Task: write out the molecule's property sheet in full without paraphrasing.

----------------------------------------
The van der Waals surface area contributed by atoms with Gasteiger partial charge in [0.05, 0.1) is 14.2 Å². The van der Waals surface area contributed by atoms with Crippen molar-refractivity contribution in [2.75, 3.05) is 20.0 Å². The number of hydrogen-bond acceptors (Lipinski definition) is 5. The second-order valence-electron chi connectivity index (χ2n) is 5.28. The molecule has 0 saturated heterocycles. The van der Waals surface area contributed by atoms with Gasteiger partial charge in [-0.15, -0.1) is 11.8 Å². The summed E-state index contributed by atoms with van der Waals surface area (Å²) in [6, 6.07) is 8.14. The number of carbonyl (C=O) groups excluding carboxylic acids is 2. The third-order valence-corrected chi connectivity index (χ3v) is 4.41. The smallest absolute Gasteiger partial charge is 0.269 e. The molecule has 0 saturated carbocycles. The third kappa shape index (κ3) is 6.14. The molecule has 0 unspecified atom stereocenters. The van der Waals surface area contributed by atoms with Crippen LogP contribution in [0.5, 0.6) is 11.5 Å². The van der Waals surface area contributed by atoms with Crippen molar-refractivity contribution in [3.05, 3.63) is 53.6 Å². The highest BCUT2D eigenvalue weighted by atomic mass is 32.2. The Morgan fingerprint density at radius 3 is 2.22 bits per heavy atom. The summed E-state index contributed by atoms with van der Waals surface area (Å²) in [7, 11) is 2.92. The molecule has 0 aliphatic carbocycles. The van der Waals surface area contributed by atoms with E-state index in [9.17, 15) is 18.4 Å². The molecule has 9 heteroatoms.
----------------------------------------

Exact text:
The van der Waals surface area contributed by atoms with Gasteiger partial charge in [0.05, 0.1) is 14.2 Å². The van der Waals surface area contributed by atoms with Crippen molar-refractivity contribution in [2.75, 3.05) is 20.0 Å². The number of hydrogen-bond acceptors (Lipinski definition) is 5. The second-order valence-electron chi connectivity index (χ2n) is 5.28. The molecule has 0 saturated heterocycles. The van der Waals surface area contributed by atoms with Gasteiger partial charge in [-0.15, -0.1) is 11.8 Å². The summed E-state index contributed by atoms with van der Waals surface area (Å²) in [6, 6.07) is 8.14. The number of carbonyl (C=O) groups excluding carboxylic acids is 2. The third-order valence-corrected chi connectivity index (χ3v) is 4.41. The smallest absolute Gasteiger partial charge is 0.269 e. The molecule has 0 saturated carbocycles. The third kappa shape index (κ3) is 6.14. The molecule has 0 unspecified atom stereocenters. The van der Waals surface area contributed by atoms with Crippen LogP contribution in [0.5, 0.6) is 11.5 Å². The van der Waals surface area contributed by atoms with Crippen molar-refractivity contribution in [3.05, 3.63) is 53.6 Å². The highest BCUT2D eigenvalue weighted by atomic mass is 32.2. The Morgan fingerprint density at radius 3 is 2.22 bits per heavy atom. The summed E-state index contributed by atoms with van der Waals surface area (Å²) in [7, 11) is 2.92. The molecule has 0 aliphatic carbocycles. The van der Waals surface area contributed by atoms with E-state index in [9.17, 15) is 18.4 Å². The molecule has 9 heteroatoms.